Where did this article come from, you ask? Almost word for word, it was taken from an article that appeared on the website LifeWise in June. This article, in turn, seems to have drawn on a 2009 article in the Sunday Express by Lucy Johnston. (Note: The Sunday Express may sound respectable, but it’s actually a British tabloid.)  Their claims that Diane Harper said all this stuff were debunked back in 2009, the very week that they came out. Ben Goldacre of the Guardian talked to Diane Harper himself. In Harper’s words:

“I did not say that Cervarix was as deadly as cervical cancer. I did not say that Cervarix could be riskier or more deadly than cervical cancer. I did not say that Cervarix was controversial, I stated that Cervarix is not a ‘controversial drug’. I did not ‘hit out’ – I was contacted by the press for facts. And this was not an exclusive interview.”

The original article was promptly taken off the Sunday Express website, and Harper complained to the Press Complaints Commission.

How did this whole brouhaha start? For whatever reason, Harper decided to speak at the 4th International Public Conference on Vaccination, held by the National Vaccine Information Center in Reston Virginia. Sounds bland enough, right? But as it happens, the NVIC is one of the largest, most vocal anti-vaccine groups out there. Why would she attend such an event? I guess it’s possible that she was tricked, that she didn’t realize what she was getting into. Working in the vaccine field, it seems she would have to be familiar with the NVIC, though. Maybe she was trying to engage vaccine critics, hoping that a little education would bring them around. Perhaps we’ll never know. But not surprisingly, it appears that attendees twisted her words in the press.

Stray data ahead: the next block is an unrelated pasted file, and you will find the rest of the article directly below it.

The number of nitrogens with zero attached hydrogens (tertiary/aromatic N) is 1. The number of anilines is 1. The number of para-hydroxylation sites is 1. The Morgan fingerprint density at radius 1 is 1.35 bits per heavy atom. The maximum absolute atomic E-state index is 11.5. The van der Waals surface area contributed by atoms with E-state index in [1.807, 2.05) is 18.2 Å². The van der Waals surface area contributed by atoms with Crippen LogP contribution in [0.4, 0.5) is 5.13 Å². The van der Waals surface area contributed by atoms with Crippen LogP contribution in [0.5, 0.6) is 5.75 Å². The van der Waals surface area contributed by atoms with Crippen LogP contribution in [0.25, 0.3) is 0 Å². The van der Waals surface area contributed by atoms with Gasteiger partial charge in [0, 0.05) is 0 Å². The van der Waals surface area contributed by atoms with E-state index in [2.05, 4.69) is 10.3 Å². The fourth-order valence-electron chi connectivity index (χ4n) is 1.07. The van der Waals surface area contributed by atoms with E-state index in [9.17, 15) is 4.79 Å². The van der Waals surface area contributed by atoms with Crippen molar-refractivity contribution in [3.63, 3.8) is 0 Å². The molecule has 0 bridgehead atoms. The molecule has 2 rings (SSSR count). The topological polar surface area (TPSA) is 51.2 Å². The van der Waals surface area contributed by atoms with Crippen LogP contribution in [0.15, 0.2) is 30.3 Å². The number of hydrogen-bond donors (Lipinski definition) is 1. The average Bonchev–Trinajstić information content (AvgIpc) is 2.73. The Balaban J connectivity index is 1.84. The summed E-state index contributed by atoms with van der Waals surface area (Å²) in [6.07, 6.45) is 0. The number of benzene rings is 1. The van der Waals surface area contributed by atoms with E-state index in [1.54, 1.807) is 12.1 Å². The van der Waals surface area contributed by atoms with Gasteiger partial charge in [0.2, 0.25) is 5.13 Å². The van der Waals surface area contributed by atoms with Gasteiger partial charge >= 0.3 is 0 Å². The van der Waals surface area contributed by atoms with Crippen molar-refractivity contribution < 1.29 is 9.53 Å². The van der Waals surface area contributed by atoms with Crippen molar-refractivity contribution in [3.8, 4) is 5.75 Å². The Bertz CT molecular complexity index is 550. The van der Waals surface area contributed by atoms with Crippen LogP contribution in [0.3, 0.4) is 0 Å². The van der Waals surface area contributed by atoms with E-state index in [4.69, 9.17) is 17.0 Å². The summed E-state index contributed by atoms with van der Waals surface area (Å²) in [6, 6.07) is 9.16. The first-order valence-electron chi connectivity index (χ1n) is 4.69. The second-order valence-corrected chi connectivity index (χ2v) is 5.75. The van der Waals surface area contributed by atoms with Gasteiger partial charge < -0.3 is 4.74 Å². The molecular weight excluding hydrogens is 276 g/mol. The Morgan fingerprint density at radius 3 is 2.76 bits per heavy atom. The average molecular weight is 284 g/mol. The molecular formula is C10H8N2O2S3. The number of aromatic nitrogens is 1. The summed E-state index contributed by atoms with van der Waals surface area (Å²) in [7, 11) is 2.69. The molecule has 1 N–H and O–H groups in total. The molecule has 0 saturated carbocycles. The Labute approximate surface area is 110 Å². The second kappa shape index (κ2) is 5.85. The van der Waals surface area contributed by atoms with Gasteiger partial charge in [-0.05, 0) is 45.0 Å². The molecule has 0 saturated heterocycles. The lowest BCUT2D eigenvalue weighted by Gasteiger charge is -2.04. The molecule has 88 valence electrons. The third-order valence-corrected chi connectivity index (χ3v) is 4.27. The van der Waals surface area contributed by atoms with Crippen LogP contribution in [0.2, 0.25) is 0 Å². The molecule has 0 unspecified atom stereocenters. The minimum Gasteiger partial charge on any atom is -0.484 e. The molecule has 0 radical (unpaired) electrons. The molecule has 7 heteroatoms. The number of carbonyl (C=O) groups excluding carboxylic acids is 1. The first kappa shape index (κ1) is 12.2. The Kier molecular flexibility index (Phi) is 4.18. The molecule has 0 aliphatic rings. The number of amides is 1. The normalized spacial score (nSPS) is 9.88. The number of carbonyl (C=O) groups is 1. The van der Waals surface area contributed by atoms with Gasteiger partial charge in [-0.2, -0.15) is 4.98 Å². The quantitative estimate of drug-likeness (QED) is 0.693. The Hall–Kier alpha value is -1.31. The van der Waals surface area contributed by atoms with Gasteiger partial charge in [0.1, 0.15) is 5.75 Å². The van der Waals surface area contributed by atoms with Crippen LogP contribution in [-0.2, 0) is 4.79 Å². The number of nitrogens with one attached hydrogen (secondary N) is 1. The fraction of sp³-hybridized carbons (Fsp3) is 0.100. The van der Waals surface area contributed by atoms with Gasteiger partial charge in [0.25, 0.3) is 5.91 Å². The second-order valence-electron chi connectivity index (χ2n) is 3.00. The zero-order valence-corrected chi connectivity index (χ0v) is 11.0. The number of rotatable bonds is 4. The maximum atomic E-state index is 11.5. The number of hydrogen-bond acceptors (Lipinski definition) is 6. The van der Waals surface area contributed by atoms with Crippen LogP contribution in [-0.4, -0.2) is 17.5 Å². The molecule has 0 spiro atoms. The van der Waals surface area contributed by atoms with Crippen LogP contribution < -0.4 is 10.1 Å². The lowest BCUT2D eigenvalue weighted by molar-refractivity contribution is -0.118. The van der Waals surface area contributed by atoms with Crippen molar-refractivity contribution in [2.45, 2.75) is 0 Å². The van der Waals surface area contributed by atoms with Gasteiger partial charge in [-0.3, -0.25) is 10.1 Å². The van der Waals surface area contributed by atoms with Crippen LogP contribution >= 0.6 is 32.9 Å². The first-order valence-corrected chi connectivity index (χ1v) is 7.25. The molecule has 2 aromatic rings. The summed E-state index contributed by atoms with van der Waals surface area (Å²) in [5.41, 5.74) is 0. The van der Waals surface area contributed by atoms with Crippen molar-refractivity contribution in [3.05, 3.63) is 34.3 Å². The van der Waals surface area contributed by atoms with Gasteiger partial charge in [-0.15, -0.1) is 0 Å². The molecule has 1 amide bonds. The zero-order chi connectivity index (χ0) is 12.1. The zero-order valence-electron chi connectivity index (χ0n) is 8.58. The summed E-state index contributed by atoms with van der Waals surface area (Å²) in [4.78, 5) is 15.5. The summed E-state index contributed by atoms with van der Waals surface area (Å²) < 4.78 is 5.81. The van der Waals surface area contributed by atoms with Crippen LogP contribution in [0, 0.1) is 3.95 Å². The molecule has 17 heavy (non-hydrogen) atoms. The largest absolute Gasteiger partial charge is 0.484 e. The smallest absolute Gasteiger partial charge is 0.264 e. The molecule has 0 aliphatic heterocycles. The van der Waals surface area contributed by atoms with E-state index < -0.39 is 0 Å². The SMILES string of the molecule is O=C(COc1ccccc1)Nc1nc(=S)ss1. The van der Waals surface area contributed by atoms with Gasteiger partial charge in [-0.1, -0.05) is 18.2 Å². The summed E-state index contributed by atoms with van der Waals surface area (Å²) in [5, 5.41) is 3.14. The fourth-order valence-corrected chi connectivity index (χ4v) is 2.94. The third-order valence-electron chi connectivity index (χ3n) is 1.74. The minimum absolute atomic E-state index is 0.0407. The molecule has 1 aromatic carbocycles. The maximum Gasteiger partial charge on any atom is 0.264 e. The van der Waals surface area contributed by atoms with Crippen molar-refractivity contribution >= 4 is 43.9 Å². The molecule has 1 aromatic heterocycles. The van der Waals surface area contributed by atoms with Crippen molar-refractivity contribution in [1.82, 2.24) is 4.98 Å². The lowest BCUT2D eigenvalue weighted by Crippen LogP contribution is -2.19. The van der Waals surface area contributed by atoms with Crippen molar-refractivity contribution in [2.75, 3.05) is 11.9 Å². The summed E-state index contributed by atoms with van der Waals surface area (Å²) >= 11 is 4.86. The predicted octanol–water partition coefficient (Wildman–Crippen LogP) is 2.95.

So how did all the same 2009 tabloid junk get recycled in a 2013 article? And why do people take it at face value? Lord only knows.

I frequently see people post articles like this in places like Facebook after adding something like, “C’mon, people. Do your research. Vaccines are dangerous.” I am all for people doing research about vaccines. There is so much great vaccine research available that if most vaccine skeptics really delved into it, I think they would rapidly change their minds. But does anyone really consider reading an article like this research? Even if the lack of any citations didn’t clue you in, and you didn’t know about the backstory for this chunk of lies, wouldn’t the misspelled words, the disclaimer that says the website contains  information that “may or may not be true,” and the Editor-in-Chief’s gmail address give you reason to pause? Is this really where you want to get the information you use to make medical decisions? Feelguide.com? C’mon people. Do your research. For real.